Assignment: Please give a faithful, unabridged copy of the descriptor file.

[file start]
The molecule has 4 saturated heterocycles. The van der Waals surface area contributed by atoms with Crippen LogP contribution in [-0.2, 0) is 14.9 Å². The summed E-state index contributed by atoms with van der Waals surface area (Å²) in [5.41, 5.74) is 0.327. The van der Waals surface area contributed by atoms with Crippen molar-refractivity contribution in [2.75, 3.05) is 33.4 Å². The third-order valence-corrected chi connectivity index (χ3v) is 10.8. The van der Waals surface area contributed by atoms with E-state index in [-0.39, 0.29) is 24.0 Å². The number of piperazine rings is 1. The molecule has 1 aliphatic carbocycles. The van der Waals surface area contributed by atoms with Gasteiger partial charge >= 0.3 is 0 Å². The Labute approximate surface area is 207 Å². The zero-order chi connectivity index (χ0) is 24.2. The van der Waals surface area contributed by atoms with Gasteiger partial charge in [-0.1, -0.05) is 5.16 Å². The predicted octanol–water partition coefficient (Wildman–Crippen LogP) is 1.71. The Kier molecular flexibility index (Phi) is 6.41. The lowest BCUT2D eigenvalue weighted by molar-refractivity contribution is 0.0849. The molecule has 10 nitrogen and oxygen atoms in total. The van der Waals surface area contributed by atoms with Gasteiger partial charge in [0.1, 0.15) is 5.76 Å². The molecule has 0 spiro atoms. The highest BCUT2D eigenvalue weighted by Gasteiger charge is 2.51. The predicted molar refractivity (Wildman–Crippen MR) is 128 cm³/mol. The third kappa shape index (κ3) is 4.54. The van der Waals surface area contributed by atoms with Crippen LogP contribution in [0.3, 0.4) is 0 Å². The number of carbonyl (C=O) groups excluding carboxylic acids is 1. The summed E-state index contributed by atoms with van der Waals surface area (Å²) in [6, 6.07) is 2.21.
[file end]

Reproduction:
The molecule has 4 saturated heterocycles. The van der Waals surface area contributed by atoms with Crippen LogP contribution in [-0.2, 0) is 14.9 Å². The summed E-state index contributed by atoms with van der Waals surface area (Å²) in [5.41, 5.74) is 0.327. The van der Waals surface area contributed by atoms with Crippen molar-refractivity contribution in [2.75, 3.05) is 33.4 Å². The third-order valence-corrected chi connectivity index (χ3v) is 10.8. The van der Waals surface area contributed by atoms with E-state index in [-0.39, 0.29) is 24.0 Å². The number of piperazine rings is 1. The molecule has 1 aliphatic carbocycles. The van der Waals surface area contributed by atoms with Gasteiger partial charge >= 0.3 is 0 Å². The Labute approximate surface area is 207 Å². The zero-order chi connectivity index (χ0) is 24.2. The van der Waals surface area contributed by atoms with Gasteiger partial charge in [-0.1, -0.05) is 5.16 Å². The predicted octanol–water partition coefficient (Wildman–Crippen LogP) is 1.71. The Kier molecular flexibility index (Phi) is 6.41. The lowest BCUT2D eigenvalue weighted by molar-refractivity contribution is 0.0849. The molecule has 10 nitrogen and oxygen atoms in total. The van der Waals surface area contributed by atoms with Gasteiger partial charge in [0.1, 0.15) is 5.76 Å². The molecule has 0 spiro atoms. The highest BCUT2D eigenvalue weighted by Gasteiger charge is 2.51. The predicted molar refractivity (Wildman–Crippen MR) is 128 cm³/mol. The third kappa shape index (κ3) is 4.54. The van der Waals surface area contributed by atoms with Crippen LogP contribution in [0.3, 0.4) is 0 Å². The number of carbonyl (C=O) groups excluding carboxylic acids is 1. The summed E-state index contributed by atoms with van der Waals surface area (Å²) in [6, 6.07) is 2.21.